Knock-off goods cost threaten job creation

image
By Patrick Burnson, Executive Editor
February 07, 2011 - SCMR Editorial

The International Chamber of Commerce released a report at the 6th Global Congress on Combating Counterfeiting and Piracy on last week that reported the global economic and social impacts of counterfeiting and piracy will reach $1.7 trillion by 2015 and put 2.5 million legitimate jobs at risk each year.? 

The report updates a 2008 Organization for Economic Cooperation and Development report that showed more than $250 billion in counterfeit and pirated goods move through international trade alone. The new ICC study also examines additional impacts not quantified in the OECD report. These include the value of domestically produced and consumed counterfeit products, the value of digital piracy, and the negative impacts on society, governments and consumers.?

“By filling in the gaps left by the OECD, we have been able to paint a more comprehensive picture of the negative economic and social impacts of counterfeiting and piracy,” said Jeffrey Hardy, coordinator of the ICC Business Action to Stop Counterfeiting and Piracy (BASCAP) initiative, in a statement.? 

The report shows that based on 2008 data, the total global economic and social impacts of counterfeit and pirated products are as much as $775 billion every year. This includes impacts of lost tax revenue and higher government spending on law enforcement and health care. The figure is estimated to more than double to $1.7 trillion by 2015, due in part to rapid increases in physical counterfeiting and piracy as measured by reported customs seizures and greater worldwide access to high speed Internet and mobile technologies, the report noted.

The report also indicates that international trade in fakes accounts for more than half of counterfeiting and piracy, and could grow to as much as $960 billion by 2015. Domestic production and consumption will account for between $370 billion and $570 billion, and digitally pirated music, movies and software for as much as $240 billion in 2015.? 

Furthermore, the report highlights that counterfeiters and pirates operate outside the law, which makes estimating the extent of counterfeiting and piracy and the harm these activities cause “extremely challenging.”? 

“No one report or approach will yield a complete picture or provide all the answers but we’ve attempted to examine the measurement of this illegal activity in a more comprehensive way than has been done to date, and to develop methodologies that others can now use for more completely and accurately estimating the economic and social impacts of counterfeiting and piracy,” said Damien O’Flaherty, senior associate at Frontier Economics, the consulting firm that produced the report.?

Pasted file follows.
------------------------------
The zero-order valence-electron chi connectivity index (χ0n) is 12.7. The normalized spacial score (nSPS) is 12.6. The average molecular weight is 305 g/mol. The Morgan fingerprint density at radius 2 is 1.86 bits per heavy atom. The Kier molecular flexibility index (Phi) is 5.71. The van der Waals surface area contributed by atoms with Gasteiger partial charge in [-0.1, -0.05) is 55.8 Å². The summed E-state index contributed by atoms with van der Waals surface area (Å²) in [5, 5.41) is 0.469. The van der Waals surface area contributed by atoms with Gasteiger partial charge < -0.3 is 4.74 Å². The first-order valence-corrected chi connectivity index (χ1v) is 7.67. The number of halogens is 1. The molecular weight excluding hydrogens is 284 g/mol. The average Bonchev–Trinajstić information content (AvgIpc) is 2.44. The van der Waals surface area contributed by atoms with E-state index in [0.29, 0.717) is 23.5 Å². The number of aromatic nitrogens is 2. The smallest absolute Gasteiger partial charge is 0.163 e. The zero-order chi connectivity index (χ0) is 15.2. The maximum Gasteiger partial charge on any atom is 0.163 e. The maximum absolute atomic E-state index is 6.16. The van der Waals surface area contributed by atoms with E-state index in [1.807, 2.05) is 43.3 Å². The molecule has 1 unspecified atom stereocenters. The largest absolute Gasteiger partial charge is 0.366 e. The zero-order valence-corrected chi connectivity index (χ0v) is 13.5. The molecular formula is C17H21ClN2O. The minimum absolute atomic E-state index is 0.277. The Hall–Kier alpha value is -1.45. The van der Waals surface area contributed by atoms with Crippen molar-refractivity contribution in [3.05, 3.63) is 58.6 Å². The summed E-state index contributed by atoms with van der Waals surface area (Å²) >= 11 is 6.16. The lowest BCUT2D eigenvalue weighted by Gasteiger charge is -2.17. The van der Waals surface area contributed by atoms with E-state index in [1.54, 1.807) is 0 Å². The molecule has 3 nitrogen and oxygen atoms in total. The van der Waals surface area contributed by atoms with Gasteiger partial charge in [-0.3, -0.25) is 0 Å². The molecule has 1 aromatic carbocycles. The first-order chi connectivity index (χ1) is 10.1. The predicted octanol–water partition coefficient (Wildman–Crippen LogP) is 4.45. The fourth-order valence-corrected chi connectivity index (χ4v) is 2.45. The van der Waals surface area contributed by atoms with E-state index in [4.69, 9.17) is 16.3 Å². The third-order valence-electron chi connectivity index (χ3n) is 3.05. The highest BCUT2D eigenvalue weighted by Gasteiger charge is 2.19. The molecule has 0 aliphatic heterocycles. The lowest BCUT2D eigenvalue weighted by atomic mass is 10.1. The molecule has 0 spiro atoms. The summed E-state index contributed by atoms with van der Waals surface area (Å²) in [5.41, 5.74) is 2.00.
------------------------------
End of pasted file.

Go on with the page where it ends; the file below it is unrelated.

To read the full report, visit: http://www.iccwbo.org/bascap/index.html?id=40991



About the Author

image
Patrick Burnson
Executive Editor
Patrick Burnson is executive editor for Logistics Management and Supply Chain Management Review magazines and web sites. Patrick is a widely-published writer and editor who has spent most of his career covering international trade, global logistics, and supply chain management. He lives and works in San Francisco, providing readers with a Pacific Rim perspective on industry trends and forecasts. You can reach him directly at .(JavaScript must be enabled to view this email address).

Subscribe to Logistics Management magazine

Subscribe today. It's FREE!
Get timely insider information that you can use to better manage your
entire logistics operation.
Start your FREE subscription today!

Recent Entries

The questions for the most recent Semiannual Economic Forecast, which was released last week, included: 1-has the strength of the U.S. dollar had a negative, negligible or positive impact on their organization’s profits?; 2-has the net impact of the depressed prices of oil and related commodities been negative, negligible, or positive for their organization’s profits; and 3-how would they characterize the combined impact of their organization’s profits on the strength of the U.S. dollar and the depressed prices of oil and related commodities.

The Department of Transportation’s Bureau of Transportation Statistics (BTS) reported this week that that U.S. trade with its North America Free Trade Agreement (NAFTA) partners Canada and Mexico dropped 5.8 percent on an annual basis in March to $90.5 billion.

Shippers sourcing their goods out the Port of Oakland’s largest marine terminal will soon need to make an appointment drayage providers before their cargo is released.

U.S. Carloads fell 10.6 percent at 244,290, and intermodal containers and trailers were off 6.5 percent at 262,693.

Now that the deal, which had to clear several regulatory hurdles in multiple countries, is official, FedEx executives were able to speak a little bit more freely, albeit being somewhat guarded in regards to certain integration specifics at the same time.

Article Topics

Blogs · Supply Chain · Procurement · All topics

About the Author

Patrick Burnson, Executive Editor
Patrick Burnson is executive editor for Logistics Management and Supply Chain Management Review magazines and web sites. Patrick is a widely-published writer and editor who has spent most of his career covering international trade, global logistics, and supply chain management. He lives and works in San Francisco, providing readers with a Pacific Rim perspective on industry trends and forecasts. You can reach him directly at [email protected]

Comments

Post a comment
Commenting is not available in this channel entry.